The top 10 cheap wines at the LCBO
Cheap wine at the LCBO might get a bad rep, and it's not wholly unwarranted. We've all tried not to break our budgets for great taste, but ended up with something that's less of a drink and more of an expensive vinegar.
While anything under $15 can be a gamble, there are great, refreshing wines out there at that price-point that will suit your palate.
Not all cheap wine is made for everyone, but there is definitely a cheap wine for you out there, waiting to be discovered.
Here are my picks for the cheapest decent wines at the LCBO.
Based in California's Alexandra Valley, this is a relatively inoffensive wine that's both smooth and flavourful. At $9.95 a bottle, this is a great go to for anyone who isn't super into wine. You'll get both the flavour and aroma of pear with hints of baked apple.
This winery is located near Lake Ontario's Fruit Belt, so that means peaches, nectarines, pears and (most importantly) grapes are here in abundance. This blend includes riesling, vidal, muscat and chardonnay, so it has a good balance of sweetness.
A French rose that's both light and dry, the taste of this wine is a little more floral than fruity with a hint of citrus. It won't hit the sweetness you typically associate with rose, but you’ll get some berry from the aroma. This is a great apéritif or to be enjoyed with seafood or anything vegetal.
This Portuguese wine feels a little like a cider. It's yeasty, herbal with some citrus notes that make for a crisp and refreshing drink. Even though it has a relatively low alcohol percentage, it's got a good amount of body and is great for a summer day.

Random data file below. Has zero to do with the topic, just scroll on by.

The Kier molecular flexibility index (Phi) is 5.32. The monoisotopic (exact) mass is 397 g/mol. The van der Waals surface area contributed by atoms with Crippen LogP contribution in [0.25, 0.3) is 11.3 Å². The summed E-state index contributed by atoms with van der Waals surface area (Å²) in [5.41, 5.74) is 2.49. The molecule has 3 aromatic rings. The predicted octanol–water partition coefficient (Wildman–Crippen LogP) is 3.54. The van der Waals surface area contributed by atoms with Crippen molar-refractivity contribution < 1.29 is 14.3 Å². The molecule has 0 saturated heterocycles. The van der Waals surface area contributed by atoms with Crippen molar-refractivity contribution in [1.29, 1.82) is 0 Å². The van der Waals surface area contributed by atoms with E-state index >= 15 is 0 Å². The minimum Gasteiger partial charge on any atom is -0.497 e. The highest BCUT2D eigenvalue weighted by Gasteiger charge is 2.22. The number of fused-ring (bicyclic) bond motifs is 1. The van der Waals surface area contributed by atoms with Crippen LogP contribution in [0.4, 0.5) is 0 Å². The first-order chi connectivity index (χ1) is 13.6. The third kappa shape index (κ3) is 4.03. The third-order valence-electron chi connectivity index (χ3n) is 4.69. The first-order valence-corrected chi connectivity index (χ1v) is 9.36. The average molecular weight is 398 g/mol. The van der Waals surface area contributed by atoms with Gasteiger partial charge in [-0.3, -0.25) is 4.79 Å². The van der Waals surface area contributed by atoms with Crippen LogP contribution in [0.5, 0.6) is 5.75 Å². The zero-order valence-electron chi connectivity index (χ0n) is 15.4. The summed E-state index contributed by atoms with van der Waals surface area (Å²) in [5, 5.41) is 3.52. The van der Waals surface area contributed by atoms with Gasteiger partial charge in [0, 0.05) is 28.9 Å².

A smokey red with a nice subtle spicy, this is a great summer red wine with floral and berry notes. A fair trade wine from the Western Cape, this shiraz is dry, medium-bodied with a dessert-like subtly and has a soft tannin finish.
The deep red/violet colour of this Sicilian Cabernet Sauvignon is a well-balanced wine with roasty notes of coffee and chestnut. It makes for a great dinner wine as it doesn't overwhelm you and has a long, smooth finish.
This toasty wine is made with the appassimento technique — which means drying the grapes to increase their sugar levels. This helps give this wine a more lush and full-bodied drink. It has a lush dessert-like flavour of smokey chocolate, vanilla and plum with some coffee and licorice in the nose.
Another great summer-sipping wine, this Western Cape Chenin Blanc from the Breede River Valley balances its acidity very well. It has layers of pear, apple and citrus that provide just enough flavour and make for a white that's not too light and very refreshing.
A Niagara white that's a good crowd-pleaser, this Moscato makes for a light and refreshing drink. Combining a nice dryness with notes of peach, citrus and honey, it's definitely worth the relatively higher price point.
This Chardonnay/Pinot Grigio blend comes with a little more body and is fairly dry. It has a crisp, acidic bite that balances out with lingering pear flavours and bright pops of citrus. It goes great served with a lighter dinner dish or fresh summer fruits.
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